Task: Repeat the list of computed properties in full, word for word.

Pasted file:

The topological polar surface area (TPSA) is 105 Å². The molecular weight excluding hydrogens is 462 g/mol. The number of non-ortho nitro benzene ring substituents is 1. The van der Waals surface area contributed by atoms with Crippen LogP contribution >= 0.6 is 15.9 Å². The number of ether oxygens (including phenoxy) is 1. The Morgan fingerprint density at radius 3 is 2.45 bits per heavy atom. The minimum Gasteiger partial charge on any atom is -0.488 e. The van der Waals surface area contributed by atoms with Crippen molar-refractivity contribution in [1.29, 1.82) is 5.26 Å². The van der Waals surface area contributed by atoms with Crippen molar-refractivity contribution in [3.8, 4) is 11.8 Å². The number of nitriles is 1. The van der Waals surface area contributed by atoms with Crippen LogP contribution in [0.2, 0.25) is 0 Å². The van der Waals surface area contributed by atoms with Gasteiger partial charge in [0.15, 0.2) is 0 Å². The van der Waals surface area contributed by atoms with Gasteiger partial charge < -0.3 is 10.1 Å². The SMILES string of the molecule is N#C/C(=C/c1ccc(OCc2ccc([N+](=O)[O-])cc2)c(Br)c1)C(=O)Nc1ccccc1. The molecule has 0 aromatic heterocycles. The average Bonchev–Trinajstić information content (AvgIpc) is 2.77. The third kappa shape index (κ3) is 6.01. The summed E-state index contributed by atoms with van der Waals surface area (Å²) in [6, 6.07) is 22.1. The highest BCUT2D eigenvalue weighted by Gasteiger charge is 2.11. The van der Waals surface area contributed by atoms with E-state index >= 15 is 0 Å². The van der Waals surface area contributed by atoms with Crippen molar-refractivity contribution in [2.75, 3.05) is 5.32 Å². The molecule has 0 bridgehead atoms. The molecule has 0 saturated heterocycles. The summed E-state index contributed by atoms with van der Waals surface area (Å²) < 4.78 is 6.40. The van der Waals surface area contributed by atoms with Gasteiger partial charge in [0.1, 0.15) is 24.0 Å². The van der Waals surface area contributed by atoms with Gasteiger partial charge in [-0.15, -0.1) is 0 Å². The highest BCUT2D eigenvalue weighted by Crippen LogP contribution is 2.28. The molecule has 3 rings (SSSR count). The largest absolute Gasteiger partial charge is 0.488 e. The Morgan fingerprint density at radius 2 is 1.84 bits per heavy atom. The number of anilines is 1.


The topological polar surface area (TPSA) is 105 Å². The molecular weight excluding hydrogens is 462 g/mol. The number of non-ortho nitro benzene ring substituents is 1. The van der Waals surface area contributed by atoms with Crippen LogP contribution >= 0.6 is 15.9 Å². The number of ether oxygens (including phenoxy) is 1. The Morgan fingerprint density at radius 3 is 2.45 bits per heavy atom. The minimum Gasteiger partial charge on any atom is -0.488 e. The van der Waals surface area contributed by atoms with Crippen molar-refractivity contribution in [1.29, 1.82) is 5.26 Å². The van der Waals surface area contributed by atoms with Crippen molar-refractivity contribution in [3.8, 4) is 11.8 Å². The number of nitriles is 1. The van der Waals surface area contributed by atoms with Crippen LogP contribution in [0.2, 0.25) is 0 Å². The van der Waals surface area contributed by atoms with Gasteiger partial charge in [0.15, 0.2) is 0 Å². The van der Waals surface area contributed by atoms with Gasteiger partial charge < -0.3 is 10.1 Å². The SMILES string of the molecule is N#C/C(=C/c1ccc(OCc2ccc([N+](=O)[O-])cc2)c(Br)c1)C(=O)Nc1ccccc1. The molecule has 0 aromatic heterocycles. The average Bonchev–Trinajstić information content (AvgIpc) is 2.77. The third kappa shape index (κ3) is 6.01. The summed E-state index contributed by atoms with van der Waals surface area (Å²) in [6, 6.07) is 22.1. The highest BCUT2D eigenvalue weighted by Gasteiger charge is 2.11. The van der Waals surface area contributed by atoms with E-state index >= 15 is 0 Å². The van der Waals surface area contributed by atoms with Crippen molar-refractivity contribution in [2.75, 3.05) is 5.32 Å². The molecule has 0 bridgehead atoms. The molecule has 0 saturated heterocycles. The summed E-state index contributed by atoms with van der Waals surface area (Å²) < 4.78 is 6.40. The van der Waals surface area contributed by atoms with Gasteiger partial charge in [0.1, 0.15) is 24.0 Å². The van der Waals surface area contributed by atoms with Gasteiger partial charge in [-0.15, -0.1) is 0 Å². The highest BCUT2D eigenvalue weighted by Crippen LogP contribution is 2.28. The molecule has 3 rings (SSSR count). The largest absolute Gasteiger partial charge is 0.488 e. The Morgan fingerprint density at radius 2 is 1.84 bits per heavy atom. The number of anilines is 1.